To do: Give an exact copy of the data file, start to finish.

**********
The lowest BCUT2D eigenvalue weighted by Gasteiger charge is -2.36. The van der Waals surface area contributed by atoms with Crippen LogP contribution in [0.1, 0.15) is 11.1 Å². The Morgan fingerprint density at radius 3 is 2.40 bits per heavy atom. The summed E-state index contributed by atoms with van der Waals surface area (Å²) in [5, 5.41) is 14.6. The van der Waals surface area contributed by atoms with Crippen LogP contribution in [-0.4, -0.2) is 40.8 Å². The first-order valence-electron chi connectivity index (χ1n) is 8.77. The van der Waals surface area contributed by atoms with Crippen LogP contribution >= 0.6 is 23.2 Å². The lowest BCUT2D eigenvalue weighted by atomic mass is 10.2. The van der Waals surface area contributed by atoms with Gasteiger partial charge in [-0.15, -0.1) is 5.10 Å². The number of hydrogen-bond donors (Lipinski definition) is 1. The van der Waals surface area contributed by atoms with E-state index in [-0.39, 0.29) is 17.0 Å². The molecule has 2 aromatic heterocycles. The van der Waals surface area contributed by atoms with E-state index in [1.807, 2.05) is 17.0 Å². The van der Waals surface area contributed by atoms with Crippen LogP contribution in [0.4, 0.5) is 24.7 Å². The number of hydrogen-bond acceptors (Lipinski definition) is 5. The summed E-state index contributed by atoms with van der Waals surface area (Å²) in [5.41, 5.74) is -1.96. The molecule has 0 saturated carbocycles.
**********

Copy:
The lowest BCUT2D eigenvalue weighted by Gasteiger charge is -2.36. The van der Waals surface area contributed by atoms with Crippen LogP contribution in [0.1, 0.15) is 11.1 Å². The Morgan fingerprint density at radius 3 is 2.40 bits per heavy atom. The summed E-state index contributed by atoms with van der Waals surface area (Å²) in [5, 5.41) is 14.6. The van der Waals surface area contributed by atoms with Crippen LogP contribution in [-0.4, -0.2) is 40.8 Å². The first-order valence-electron chi connectivity index (χ1n) is 8.77. The van der Waals surface area contributed by atoms with Crippen LogP contribution >= 0.6 is 23.2 Å². The lowest BCUT2D eigenvalue weighted by atomic mass is 10.2. The van der Waals surface area contributed by atoms with Gasteiger partial charge in [-0.15, -0.1) is 5.10 Å². The number of hydrogen-bond donors (Lipinski definition) is 1. The van der Waals surface area contributed by atoms with E-state index in [-0.39, 0.29) is 17.0 Å². The molecule has 2 aromatic heterocycles. The van der Waals surface area contributed by atoms with E-state index in [1.807, 2.05) is 17.0 Å². The van der Waals surface area contributed by atoms with Crippen LogP contribution in [0.4, 0.5) is 24.7 Å². The number of hydrogen-bond acceptors (Lipinski definition) is 5. The summed E-state index contributed by atoms with van der Waals surface area (Å²) in [5.41, 5.74) is -1.96. The molecule has 0 saturated carbocycles.